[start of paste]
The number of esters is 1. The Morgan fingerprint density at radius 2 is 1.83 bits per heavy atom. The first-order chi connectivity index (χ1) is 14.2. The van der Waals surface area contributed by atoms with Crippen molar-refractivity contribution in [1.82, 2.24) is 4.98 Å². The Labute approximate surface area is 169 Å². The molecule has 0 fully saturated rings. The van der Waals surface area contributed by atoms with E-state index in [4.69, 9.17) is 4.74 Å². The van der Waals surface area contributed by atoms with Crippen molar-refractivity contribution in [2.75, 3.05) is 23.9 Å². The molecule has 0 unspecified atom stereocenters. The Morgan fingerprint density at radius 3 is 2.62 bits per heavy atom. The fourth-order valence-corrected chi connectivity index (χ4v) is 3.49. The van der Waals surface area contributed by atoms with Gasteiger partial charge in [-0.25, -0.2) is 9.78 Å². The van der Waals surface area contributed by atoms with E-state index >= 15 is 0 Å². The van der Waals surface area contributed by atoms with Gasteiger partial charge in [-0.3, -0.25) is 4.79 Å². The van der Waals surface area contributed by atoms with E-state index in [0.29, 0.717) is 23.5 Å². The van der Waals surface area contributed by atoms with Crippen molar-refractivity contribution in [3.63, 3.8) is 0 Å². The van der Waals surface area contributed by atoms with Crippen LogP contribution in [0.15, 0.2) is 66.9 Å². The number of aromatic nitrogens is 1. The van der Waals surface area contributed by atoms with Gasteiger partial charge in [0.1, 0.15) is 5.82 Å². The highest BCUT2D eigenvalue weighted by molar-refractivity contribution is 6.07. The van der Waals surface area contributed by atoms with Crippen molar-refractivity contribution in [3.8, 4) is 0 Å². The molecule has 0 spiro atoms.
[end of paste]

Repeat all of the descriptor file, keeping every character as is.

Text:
The number of esters is 1. The Morgan fingerprint density at radius 2 is 1.83 bits per heavy atom. The first-order chi connectivity index (χ1) is 14.2. The van der Waals surface area contributed by atoms with Crippen molar-refractivity contribution in [1.82, 2.24) is 4.98 Å². The Labute approximate surface area is 169 Å². The molecule has 0 fully saturated rings. The van der Waals surface area contributed by atoms with E-state index in [4.69, 9.17) is 4.74 Å². The van der Waals surface area contributed by atoms with Crippen molar-refractivity contribution in [2.75, 3.05) is 23.9 Å². The molecule has 0 unspecified atom stereocenters. The Morgan fingerprint density at radius 3 is 2.62 bits per heavy atom. The fourth-order valence-corrected chi connectivity index (χ4v) is 3.49. The van der Waals surface area contributed by atoms with Gasteiger partial charge in [-0.25, -0.2) is 9.78 Å². The van der Waals surface area contributed by atoms with E-state index >= 15 is 0 Å². The van der Waals surface area contributed by atoms with Gasteiger partial charge in [-0.3, -0.25) is 4.79 Å². The van der Waals surface area contributed by atoms with E-state index in [0.29, 0.717) is 23.5 Å². The van der Waals surface area contributed by atoms with Crippen molar-refractivity contribution in [3.63, 3.8) is 0 Å². The van der Waals surface area contributed by atoms with Crippen LogP contribution in [0.15, 0.2) is 66.9 Å². The number of aromatic nitrogens is 1. The van der Waals surface area contributed by atoms with Gasteiger partial charge in [0.1, 0.15) is 5.82 Å². The highest BCUT2D eigenvalue weighted by molar-refractivity contribution is 6.07. The van der Waals surface area contributed by atoms with Crippen molar-refractivity contribution in [3.8, 4) is 0 Å². The molecule has 0 spiro atoms.